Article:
Following are some tips that will help you publish an effective customer newsletter:
Develop an editorial plan
Don’t make things up as you go along, scratching your head each month to come up with article ideas. Create a 12-month calendar and identify events you know you’ll want to cover (severe weather preparedness, Cooperative Month, customer appreciation events, holiday tie-ins, etc.). Next, add the programs you want to promote (prepay, security services, heat pump program, fiber television, etc.) and any upcoming events you are aware of (construction of a new substation or fiber buildout, retirements, new office openings, etc.). All these are subject to change, of course, and you can always move items around. But completing this calendar gives you a great starting point.
Don’t shy away from repetition
I like to say there’s no such thing as “having communicated.” You may eat, sleep and breathe your world, but your customers do not. When you get tired of talking about this program or that event, just remind yourself that many readers didn’t see it at all the last time you wrote about it — and of those who did, many don’t remember reading it. Communicating is not a “one and done” game. “Didn’t we just talk about this in our newsletter a few months ago?” Maybe you did, but you need to keep talking about it.
Involve the entire company
Any employee who has contact with customers can bring value to your communications program. Some mistakenly look at their newsletter as a function of the marketing department only. While it may be marketing’s responsibility to create and distribute the newsletter, there is much to be learned from operations, accounting, customer service and any department that has insight into issues that need to be addressed with your customers. In fact, some of the best story ideas come from the field. You’ll never get those stories, however, if you don’t create a culture that encourages sharing, along with a mechanism to pass those stories along to those who put the newsletter together.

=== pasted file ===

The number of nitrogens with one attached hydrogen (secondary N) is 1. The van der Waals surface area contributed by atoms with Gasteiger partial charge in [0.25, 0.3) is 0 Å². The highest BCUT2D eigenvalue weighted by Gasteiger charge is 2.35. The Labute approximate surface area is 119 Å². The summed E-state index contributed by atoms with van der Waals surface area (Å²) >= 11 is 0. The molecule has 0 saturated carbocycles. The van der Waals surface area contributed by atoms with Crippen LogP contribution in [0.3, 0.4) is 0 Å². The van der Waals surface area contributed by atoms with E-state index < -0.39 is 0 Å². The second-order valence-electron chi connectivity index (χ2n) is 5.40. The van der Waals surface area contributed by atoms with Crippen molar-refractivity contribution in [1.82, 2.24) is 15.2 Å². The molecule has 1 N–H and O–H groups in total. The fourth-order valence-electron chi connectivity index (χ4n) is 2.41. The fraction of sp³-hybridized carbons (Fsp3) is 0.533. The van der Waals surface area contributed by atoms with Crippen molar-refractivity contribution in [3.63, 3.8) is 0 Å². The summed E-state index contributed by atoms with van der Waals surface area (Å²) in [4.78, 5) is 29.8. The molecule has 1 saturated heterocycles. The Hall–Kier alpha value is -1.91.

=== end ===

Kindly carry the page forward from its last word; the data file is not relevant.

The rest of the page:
Consider all of your audiences
There is quite a difference between the concerns of your residential customers and those of your small business or commercial accounts. They all have different needs, so be sure to talk to all of them through your newsletter. You may even want to send special business and industry-focused material from time to time.
Don’t be stiff in your writing. You can be professional and approachable at the same time. You and your staff understand all the jargon, but if you use too much of it in your newsletter, you will lose your readers. Sure, you have to communicate in the language of the industry, but just be sure to explain yourself when the talk gets too technical.
A monthly schedule is ideal for your publication since your bills are sent on a monthly basis. If you couple your printed publication with an email version and social media posts (and we highly suggest that you do), these can be scheduled throughout the month so that your customers have multiple points of entry to your message.
It’s about people, not programs
Let’s say that after launching a new program a few months ago, you now want to increase participation. It’s great to talk about the benefits of this program. But imagine how much stronger it would be to feature a story about a customer who has saved money because of the program. People enjoy reading about other people. A good people-focused story will always have a greater impact. Your readers will be more likely to remember and share these stories as well.
It’s about them, not you
Start every newsletter topic by asking yourself “who cares?” If the only answer is “well, I may be the only one,” then you need to rethink your approach. Your customers should be the focus of every article you publish. How does this impact them? What difference does it make in their lives? Why should they care? The answer is more obvious in some instances than others, but this practice will help you find the human element that will make your readers more likely to engage with your material.
We’ve worked with many people in electric and telecommunications in our 22 years of service to the industries, and I know very well those groans and sighs that can be heard through the halls each month when it’s time to work on the customer newsletter. But if you’ll step back, take a big-picture view and put these tips to work, you can develop a newsletter program that meets your communications goals and builds a stronger relationship between you and your customers.
If you’d like more tips and inspiration for communicating with your customers, sign up for our newsletter. We’d love to work with you.